Every February since 2007, the biggest names in the world of golf have descended on the Town of Marana for the World Golf Championships — Accenture Match Play.
Along with the 64 best golfers on the planet come media from across the globe, all with the name Marana spilling from their mouths innumerable times during the weeklong tournament.
“You couldn’t buy that kind of advertising,” Marana Mayor Ed Honea said.
Now, all that free advertising and exposure for the town could come to end.
Tournament organizers, Dove Mountain owners, Cottonwood Properties and other stakeholders remain locked in negotiations to determine whether professional golf stays in Southern Arizona or moves on to greener fairways.
With perhaps the most to lose from a possible departure, Marana doesn’t have a seat at the negotiating table.
The town has made considerable efforts to promote development and invested in transportation in recent years, including the Twin Peaks Interchange at Interstate 10. While not explicitly for the benefit of golf spectators, town officials clearly had the tournament in mind.
“Now that there’s a straight shot to the golf area, we think we’ll do pretty well,” Honea said.
He also noted that several hotels have gone up an easy distance from the tournament site in Dove Mountain.
“It means a lot to the business community of Marana,” said Ed Stolmaker, president of the Marana Chamber of Commerce.
Stolmaker said the service industry receives an important boost during the week of match play. He also noted that the PGA and its local partners with the Tucson Conquistadores have raised more than $1 million for local charities since play began in 2007.
The actual economic impact the tournament has on the region remains unclear.
Since first coming to the Northwest, conventional wisdom has suggested a $100 million impact associated with the tour. The origins and accuracy of that figure aren’t clear.
PGA officials haven’t conducted an analysis and told The Explorer in 2007 that the figure didn’t come from them.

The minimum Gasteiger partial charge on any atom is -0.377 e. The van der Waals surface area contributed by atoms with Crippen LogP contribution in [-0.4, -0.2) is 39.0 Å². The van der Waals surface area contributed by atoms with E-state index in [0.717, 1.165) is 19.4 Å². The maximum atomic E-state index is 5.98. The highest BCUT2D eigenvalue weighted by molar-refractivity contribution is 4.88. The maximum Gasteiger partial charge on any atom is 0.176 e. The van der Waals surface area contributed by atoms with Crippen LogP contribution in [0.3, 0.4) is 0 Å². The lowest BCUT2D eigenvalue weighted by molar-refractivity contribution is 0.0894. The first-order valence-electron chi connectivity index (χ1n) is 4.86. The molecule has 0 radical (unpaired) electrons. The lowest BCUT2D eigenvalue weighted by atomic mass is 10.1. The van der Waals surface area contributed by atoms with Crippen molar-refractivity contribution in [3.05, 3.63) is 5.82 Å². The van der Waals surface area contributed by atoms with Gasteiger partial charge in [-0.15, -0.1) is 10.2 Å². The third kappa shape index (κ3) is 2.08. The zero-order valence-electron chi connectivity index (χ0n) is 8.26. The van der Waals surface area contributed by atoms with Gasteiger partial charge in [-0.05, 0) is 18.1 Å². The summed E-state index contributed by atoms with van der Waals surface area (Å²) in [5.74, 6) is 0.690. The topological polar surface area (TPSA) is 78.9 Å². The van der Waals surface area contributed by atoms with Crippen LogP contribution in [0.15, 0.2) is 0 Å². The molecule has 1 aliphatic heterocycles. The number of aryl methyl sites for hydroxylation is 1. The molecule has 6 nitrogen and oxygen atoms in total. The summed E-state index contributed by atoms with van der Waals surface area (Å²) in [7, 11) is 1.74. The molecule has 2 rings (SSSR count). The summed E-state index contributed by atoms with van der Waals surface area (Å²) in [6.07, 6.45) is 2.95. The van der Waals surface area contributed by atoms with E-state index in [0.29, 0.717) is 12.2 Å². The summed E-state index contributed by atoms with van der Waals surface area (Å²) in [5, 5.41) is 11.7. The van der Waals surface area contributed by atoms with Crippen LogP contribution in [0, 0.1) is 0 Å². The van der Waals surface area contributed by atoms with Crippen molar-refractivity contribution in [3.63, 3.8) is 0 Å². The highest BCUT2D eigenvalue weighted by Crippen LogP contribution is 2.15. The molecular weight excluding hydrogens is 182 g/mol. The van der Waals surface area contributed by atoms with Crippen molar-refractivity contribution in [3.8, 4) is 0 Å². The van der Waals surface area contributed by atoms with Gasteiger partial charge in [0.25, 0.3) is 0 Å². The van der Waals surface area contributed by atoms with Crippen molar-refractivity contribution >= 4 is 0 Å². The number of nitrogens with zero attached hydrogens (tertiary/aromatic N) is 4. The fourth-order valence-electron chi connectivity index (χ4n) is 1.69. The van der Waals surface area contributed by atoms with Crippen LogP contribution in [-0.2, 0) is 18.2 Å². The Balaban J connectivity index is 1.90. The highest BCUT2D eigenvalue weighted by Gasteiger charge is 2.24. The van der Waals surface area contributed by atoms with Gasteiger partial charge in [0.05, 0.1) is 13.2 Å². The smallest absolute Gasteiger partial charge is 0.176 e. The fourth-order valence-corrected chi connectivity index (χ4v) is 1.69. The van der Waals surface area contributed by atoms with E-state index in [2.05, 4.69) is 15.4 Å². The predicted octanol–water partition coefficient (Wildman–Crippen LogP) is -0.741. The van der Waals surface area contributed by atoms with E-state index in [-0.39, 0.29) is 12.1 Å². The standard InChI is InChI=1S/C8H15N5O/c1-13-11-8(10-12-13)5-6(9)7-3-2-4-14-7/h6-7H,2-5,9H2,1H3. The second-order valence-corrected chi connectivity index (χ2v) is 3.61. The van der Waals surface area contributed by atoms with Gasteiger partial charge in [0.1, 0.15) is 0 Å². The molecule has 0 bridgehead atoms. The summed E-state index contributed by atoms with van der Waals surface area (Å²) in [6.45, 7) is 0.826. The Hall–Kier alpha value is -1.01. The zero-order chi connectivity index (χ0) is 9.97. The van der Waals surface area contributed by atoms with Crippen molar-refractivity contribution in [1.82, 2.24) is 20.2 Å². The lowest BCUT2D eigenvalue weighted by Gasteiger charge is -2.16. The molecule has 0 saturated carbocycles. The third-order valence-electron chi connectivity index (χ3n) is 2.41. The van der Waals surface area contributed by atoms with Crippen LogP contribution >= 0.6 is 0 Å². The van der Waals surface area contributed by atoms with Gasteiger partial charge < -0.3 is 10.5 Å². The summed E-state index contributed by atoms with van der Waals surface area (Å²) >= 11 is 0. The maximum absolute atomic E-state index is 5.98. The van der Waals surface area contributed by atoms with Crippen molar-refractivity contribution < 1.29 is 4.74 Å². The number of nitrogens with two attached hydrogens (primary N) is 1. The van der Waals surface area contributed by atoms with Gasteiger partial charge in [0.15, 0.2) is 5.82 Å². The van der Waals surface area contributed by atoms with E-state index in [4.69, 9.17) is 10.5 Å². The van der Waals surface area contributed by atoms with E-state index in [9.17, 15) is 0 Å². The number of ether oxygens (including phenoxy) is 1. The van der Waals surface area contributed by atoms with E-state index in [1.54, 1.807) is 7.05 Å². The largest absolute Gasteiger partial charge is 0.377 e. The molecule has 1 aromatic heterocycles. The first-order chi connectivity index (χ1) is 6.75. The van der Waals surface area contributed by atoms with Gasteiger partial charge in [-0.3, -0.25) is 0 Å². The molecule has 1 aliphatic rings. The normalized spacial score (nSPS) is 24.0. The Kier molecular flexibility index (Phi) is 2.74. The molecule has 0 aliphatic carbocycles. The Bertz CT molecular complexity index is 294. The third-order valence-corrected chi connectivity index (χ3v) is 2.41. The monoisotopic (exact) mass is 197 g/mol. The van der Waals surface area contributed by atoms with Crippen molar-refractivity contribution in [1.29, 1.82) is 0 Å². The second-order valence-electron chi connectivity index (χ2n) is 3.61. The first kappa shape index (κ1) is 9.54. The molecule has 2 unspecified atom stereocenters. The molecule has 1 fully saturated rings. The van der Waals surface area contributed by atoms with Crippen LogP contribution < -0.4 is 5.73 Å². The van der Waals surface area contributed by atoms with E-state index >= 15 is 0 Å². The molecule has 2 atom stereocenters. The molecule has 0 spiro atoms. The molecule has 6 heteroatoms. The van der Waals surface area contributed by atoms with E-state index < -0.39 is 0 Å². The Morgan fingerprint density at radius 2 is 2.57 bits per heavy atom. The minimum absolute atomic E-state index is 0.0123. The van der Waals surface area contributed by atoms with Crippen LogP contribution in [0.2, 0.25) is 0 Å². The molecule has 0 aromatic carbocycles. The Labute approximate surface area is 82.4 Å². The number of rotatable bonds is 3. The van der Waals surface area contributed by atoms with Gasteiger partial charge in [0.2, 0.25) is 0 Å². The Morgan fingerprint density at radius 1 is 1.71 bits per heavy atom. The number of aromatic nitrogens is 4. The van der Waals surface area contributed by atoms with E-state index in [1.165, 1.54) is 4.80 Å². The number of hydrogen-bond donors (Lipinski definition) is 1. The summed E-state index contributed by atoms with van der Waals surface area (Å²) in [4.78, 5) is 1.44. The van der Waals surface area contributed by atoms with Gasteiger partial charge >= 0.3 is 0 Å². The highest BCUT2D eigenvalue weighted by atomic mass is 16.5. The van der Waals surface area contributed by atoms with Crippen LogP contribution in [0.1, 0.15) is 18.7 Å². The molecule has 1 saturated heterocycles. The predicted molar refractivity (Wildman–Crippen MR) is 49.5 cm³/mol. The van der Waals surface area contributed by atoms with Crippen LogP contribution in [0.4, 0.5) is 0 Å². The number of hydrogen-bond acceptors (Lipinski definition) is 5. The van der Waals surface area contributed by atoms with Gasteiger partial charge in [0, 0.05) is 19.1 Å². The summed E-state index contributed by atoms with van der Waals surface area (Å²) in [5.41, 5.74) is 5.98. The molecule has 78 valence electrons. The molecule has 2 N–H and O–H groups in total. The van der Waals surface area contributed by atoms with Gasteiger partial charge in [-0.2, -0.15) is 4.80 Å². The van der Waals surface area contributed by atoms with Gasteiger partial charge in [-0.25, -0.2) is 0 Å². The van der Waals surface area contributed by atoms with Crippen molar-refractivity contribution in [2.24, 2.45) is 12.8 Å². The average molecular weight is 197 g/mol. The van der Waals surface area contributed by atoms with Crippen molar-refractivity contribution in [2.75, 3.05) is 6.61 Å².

Honea estimates the tournament could prompt some $50 million in retail sales during its weeklong residency, but said much of that is spent outside of the town.
“Most of the money that is made — as far as hotels, restaurants and car rentals — is in the city of Tucson,” Honea said. “It hasn’t been a big money maker (for Marana).”
The mayor speculates that the town at best breaks even on the tournament because of the investment of staff time put in to making the event run smoothly.
In 2010, the town budgeted $140,000 to pay for police and parking associated with the tournament. Accenture and the PGA pay for police inside the event.
While the town has not conducted an economic impact analysis specific to the Accenture week, it has compared sales tax revenue for the past four Februaries to gauge the potential impact. Sales tax generations throughout the town topped $971,000 in February 2007, the inaugural year of the event.
Tax collections — including retail, restaurant and lodging taxes — declined in subsequent years. In 2009, totals reached a low of $813,000.
Last year’s collections picked up, bringing in more than $1 million.
The numbers appear to have been dragged down by poor overall economic conditions. The figures for restaurant and lodging tax collections grew.
Restaurant taxes generated $105,000 in 2007 and $153,000 in 2010. Lodging taxes totaled $92,800 in 2007 and swelled to more than $258,000 last year.
The larger impact for the town comes from the intangibles that thousands of tourists and millions of worldwide television viewers bring.
“When you see people in polo shirts (in February) playing golf, that kind of advertising you can’t buy,” Honea said.
He said the tour and the exposure could have a long-term ripple effect, with people deciding to visit the region after seeing it on television.
If tour organizers are entertaining offers from other communities, Honea said they’ve done a good job at keeping it a secret.
“The one thing that makes me feel good is I haven’t heard any rumors,” Honea said.
Whatever the impact of the tournament and its possible departure, everyone agrees it would be a loss for the region.
“The impact without having Accenture here would be enormous,” Stolmaker said. “It would be a great loss for everybody.”